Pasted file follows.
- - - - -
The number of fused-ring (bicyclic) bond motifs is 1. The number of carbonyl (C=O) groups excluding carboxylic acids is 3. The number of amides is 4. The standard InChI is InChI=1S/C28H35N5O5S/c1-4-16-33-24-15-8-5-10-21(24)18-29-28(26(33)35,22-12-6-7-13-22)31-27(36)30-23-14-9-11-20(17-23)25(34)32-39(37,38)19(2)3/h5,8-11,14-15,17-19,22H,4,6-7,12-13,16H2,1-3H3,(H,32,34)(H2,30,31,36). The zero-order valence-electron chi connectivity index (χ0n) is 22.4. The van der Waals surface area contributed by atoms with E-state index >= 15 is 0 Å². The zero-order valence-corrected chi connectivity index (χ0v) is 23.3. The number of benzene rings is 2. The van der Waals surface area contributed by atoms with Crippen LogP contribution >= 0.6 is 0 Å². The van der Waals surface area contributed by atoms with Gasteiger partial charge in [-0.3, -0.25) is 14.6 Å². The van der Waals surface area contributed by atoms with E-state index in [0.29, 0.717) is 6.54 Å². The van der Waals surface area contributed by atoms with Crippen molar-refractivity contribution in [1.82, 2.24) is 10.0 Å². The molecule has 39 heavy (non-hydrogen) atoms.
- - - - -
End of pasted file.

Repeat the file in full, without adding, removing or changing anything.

The number of fused-ring (bicyclic) bond motifs is 1. The number of carbonyl (C=O) groups excluding carboxylic acids is 3. The number of amides is 4. The standard InChI is InChI=1S/C28H35N5O5S/c1-4-16-33-24-15-8-5-10-21(24)18-29-28(26(33)35,22-12-6-7-13-22)31-27(36)30-23-14-9-11-20(17-23)25(34)32-39(37,38)19(2)3/h5,8-11,14-15,17-19,22H,4,6-7,12-13,16H2,1-3H3,(H,32,34)(H2,30,31,36). The zero-order valence-electron chi connectivity index (χ0n) is 22.4. The van der Waals surface area contributed by atoms with E-state index >= 15 is 0 Å². The zero-order valence-corrected chi connectivity index (χ0v) is 23.3. The number of benzene rings is 2. The van der Waals surface area contributed by atoms with Crippen LogP contribution >= 0.6 is 0 Å². The van der Waals surface area contributed by atoms with Gasteiger partial charge in [-0.3, -0.25) is 14.6 Å². The van der Waals surface area contributed by atoms with E-state index in [0.29, 0.717) is 6.54 Å². The van der Waals surface area contributed by atoms with Crippen molar-refractivity contribution in [1.82, 2.24) is 10.0 Å². The molecule has 39 heavy (non-hydrogen) atoms.